Drunk driving accidents remain a serious problem despite efforts to encourage sober driving. Many different factors can affect the rates of drunk driving in North Carolina. For example, Jackson County, NC saw a dramatic increase in alcohol-related traffic collisions between 2012 and 2014 according to Smoky Mountain News. The increase may have been caused by a change to local laws that lifted the ban on alcohol sales within county limits. A higher number of students enrolling in local colleges and a growth in population also played a role in increasing drunk driving, as did an improving economy that sent more people to a local casino in the area. Many of the victims of these collisions are not residents of the county, but instead come from South Carolina or other parts of North Carolina because they are passing through the area or because they are visiting the casino.
As drunk driving death rates rise, an Asheville auto accident lawyer knows that it becomes more important than ever to enforce laws designed to crack down on impaired drivers. Just recently, Consumer Health Day reported on a study showing that states that do the most to enforce DUI laws tend to have the lowest rates of impaired driving.
Enforcing Drunk Driving Laws Improves Road Safety
Very few new laws are being passed to tackle the issue of drunk driving. A senior research scientist with the Pacific Institute for Research and Education suggests that the best way to make progress on reducing the number of drunk people on the roads is to be better at enforcing the existing laws on the books.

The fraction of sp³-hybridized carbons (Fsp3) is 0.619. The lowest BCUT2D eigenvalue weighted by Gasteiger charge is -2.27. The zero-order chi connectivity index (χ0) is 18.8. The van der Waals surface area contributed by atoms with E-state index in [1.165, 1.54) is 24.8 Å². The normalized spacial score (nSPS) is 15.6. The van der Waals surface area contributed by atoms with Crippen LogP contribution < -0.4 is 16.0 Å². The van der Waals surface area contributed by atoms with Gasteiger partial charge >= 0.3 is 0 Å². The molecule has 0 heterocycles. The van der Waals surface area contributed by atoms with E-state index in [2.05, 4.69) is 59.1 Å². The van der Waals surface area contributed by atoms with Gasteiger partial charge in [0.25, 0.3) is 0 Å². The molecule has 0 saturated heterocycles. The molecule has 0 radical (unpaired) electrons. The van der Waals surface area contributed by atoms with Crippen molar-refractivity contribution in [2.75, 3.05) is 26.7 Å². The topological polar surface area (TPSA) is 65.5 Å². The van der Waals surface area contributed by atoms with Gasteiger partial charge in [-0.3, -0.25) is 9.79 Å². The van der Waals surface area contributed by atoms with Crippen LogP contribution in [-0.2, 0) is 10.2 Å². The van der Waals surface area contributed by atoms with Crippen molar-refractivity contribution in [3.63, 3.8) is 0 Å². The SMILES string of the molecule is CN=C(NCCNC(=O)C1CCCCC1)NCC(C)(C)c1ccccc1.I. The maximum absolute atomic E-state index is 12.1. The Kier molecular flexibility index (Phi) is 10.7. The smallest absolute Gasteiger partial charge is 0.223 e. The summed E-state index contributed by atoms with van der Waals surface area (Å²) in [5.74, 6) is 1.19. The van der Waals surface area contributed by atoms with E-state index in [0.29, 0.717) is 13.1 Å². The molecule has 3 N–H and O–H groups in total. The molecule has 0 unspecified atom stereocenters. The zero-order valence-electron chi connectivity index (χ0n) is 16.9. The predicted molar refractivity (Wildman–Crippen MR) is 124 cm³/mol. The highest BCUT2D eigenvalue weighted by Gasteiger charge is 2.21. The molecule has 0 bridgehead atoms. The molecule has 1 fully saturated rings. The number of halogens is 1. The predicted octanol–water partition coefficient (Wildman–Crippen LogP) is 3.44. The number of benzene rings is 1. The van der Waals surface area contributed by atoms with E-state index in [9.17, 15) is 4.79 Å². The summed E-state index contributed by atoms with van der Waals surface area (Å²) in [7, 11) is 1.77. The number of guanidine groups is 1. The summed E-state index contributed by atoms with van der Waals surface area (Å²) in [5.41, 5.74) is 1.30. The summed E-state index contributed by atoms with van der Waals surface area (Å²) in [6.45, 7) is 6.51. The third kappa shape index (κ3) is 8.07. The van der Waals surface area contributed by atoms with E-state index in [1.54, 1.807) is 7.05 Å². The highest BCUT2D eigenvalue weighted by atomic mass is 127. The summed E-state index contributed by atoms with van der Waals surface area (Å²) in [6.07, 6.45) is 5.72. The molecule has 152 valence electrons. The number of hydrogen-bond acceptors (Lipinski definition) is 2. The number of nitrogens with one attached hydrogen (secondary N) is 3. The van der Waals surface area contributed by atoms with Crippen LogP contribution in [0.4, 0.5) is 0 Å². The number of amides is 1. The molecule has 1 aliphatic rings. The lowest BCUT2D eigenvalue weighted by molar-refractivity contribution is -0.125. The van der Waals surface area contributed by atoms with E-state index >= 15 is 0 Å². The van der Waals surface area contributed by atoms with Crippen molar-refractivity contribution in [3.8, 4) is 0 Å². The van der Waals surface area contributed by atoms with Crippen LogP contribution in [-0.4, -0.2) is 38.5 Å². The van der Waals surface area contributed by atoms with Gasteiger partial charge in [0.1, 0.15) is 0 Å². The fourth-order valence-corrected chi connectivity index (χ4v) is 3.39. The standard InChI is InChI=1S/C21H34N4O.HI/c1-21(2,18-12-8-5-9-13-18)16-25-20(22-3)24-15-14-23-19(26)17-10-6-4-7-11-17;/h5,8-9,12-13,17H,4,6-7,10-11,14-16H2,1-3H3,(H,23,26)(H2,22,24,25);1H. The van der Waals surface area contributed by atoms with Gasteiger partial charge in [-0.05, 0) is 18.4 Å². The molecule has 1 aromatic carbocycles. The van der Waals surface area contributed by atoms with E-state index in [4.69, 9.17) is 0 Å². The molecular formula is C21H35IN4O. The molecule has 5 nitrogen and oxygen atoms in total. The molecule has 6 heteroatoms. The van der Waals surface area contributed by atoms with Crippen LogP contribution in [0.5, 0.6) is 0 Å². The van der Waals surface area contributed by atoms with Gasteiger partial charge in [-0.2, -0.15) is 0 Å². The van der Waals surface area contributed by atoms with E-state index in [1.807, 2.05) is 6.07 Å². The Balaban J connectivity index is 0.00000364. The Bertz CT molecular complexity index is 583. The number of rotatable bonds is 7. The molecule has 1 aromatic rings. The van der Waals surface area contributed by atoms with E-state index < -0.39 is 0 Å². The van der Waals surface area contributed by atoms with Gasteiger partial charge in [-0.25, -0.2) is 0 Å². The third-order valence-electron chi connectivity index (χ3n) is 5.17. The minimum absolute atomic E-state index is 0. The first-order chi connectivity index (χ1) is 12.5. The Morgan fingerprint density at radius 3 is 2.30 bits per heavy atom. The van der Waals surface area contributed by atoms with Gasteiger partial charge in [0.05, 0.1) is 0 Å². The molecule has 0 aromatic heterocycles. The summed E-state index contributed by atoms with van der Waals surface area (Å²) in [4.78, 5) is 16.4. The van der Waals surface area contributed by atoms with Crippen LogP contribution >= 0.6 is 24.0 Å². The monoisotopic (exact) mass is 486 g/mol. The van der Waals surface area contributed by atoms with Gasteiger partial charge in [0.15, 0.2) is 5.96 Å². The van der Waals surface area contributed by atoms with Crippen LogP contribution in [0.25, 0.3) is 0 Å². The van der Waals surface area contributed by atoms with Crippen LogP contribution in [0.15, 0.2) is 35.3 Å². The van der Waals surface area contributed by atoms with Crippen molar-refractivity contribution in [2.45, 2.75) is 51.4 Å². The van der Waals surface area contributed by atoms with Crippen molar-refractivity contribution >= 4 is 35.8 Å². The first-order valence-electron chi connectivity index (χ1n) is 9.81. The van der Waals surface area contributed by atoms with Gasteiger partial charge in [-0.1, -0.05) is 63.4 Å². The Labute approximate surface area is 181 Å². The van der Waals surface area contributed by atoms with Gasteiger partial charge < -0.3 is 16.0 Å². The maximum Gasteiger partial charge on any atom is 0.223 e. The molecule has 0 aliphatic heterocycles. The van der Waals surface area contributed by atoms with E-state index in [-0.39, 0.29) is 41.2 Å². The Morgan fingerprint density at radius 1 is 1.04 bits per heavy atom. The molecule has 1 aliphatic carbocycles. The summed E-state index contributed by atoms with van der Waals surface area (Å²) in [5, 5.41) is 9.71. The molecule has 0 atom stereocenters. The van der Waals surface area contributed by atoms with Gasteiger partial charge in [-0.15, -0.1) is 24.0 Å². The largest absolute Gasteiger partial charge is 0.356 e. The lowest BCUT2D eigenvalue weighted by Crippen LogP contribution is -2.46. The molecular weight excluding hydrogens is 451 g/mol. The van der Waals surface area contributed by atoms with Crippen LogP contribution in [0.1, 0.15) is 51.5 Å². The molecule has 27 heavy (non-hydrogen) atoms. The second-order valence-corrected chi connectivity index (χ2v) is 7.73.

Obviously, arresting a drunk driver gets him off the road. However, this is not the only effect of better enforcement of DUI laws. The studies suggest that when states are serious about enforcing DUI laws, motorists know this and are deterred from ever getting behind the wheel drunk.
In particular, two specific enforcement measures may have the greatest deterrent effect. These effective measures include a higher number of arrests for DUI per state residents, and a higher number of random traffic stops per state residents.
Data on DUIs backs up this assertion. States that tend to make more DUI arrests and that routinely conduct random traffic stops are better able to stop people from getting behind the wheel impaired in the first place.
To be most effective, states need to combine high-visibility enforcement with strong public-awareness messaging. In states where the chances of being randomly stop by police fell below 228 per 10,000 adult drivers, the odds that a driver would have a BAC of .08 or higher were four times greater than in other states where there were 1,275 traffic stops per 10,000 drivers. This is a significant change and North Carolina officials should strongly consider whether stepped up enforcement efforts could help to make state roads safer.
Contact the South Carolina injury lawyers at the Lee Law Offices by calling 800-887-1965.
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